Our images of the week show the amazing snow art created by Simon Beck.
Snow art. Image © Simon Beck.
The Von Koch snowflake.


Beck creates those beautiful geometrical shapes by walking through the snow. The shape you see above is based on the Von Koch snowflake. To create the full shape, you start with an equilateral triangle and replace the middle third of each side by a "spike" consisting of two sides of a smaller equilateral triangle. Now do the same for each of the twelve straightline segments of the resulting shape and repeat, ad infinitum. The Von Koch snowflake is an example of a fractal, a mathematical shape that is infinitely intricate and selfsimilar: it exhibits the same structures over and over again as you zoom in on smaller and smaller pieces. You can find out more about fractals here.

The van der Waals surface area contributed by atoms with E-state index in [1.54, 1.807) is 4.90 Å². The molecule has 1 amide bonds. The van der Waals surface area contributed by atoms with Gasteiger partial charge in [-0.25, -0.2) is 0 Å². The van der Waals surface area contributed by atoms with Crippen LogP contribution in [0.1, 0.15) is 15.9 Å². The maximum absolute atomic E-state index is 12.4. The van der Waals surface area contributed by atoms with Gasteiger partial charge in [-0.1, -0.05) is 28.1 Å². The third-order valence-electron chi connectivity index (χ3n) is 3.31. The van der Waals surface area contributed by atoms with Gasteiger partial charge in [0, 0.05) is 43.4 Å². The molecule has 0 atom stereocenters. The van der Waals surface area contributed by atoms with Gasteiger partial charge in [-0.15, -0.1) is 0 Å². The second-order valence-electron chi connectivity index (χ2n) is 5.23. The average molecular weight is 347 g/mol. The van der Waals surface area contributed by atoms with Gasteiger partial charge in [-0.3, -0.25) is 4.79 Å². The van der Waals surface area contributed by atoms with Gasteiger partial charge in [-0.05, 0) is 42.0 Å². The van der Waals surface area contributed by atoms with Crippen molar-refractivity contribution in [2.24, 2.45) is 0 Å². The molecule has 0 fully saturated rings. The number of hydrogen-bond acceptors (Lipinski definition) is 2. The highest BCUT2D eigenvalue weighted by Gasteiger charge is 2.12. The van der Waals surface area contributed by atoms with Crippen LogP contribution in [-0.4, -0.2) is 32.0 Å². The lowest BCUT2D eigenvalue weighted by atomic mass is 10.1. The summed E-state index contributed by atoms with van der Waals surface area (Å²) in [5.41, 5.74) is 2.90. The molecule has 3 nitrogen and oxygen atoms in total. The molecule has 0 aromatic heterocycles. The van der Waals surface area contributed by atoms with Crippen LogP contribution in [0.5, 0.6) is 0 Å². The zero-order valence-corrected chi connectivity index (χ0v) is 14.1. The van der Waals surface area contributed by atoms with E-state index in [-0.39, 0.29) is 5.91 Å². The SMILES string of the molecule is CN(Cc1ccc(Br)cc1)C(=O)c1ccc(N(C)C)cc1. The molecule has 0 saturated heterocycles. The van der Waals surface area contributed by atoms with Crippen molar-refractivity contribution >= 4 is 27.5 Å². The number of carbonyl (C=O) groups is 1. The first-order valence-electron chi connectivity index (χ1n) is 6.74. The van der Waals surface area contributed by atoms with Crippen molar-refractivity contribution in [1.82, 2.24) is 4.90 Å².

Beck can't produce the Von Koch snowflake exactly, of course, because it involves an infinite process. But he has created an amazingly good approximation, which comes from using the first few iterations of the process. He gets the shape down in the snow by counting steps to measure distances and using a compass when changing direction to make sure he gets the correct angles between straightline segments. "In the case of the Koch shape, I found I was soon able to judge the 60 degree angles and do it quicker to an acceptable level of accuracy without using the compass," he says.
If you like the pictures, you can see more of them in Beck's new book, Snow Art, which you can purchase from his website. Here are a few more samples:
Image © Simon Beck.
Image © Simon Beck.
Image © Simon Beck.
Image © Simon Beck.
You can see previous images of the week here.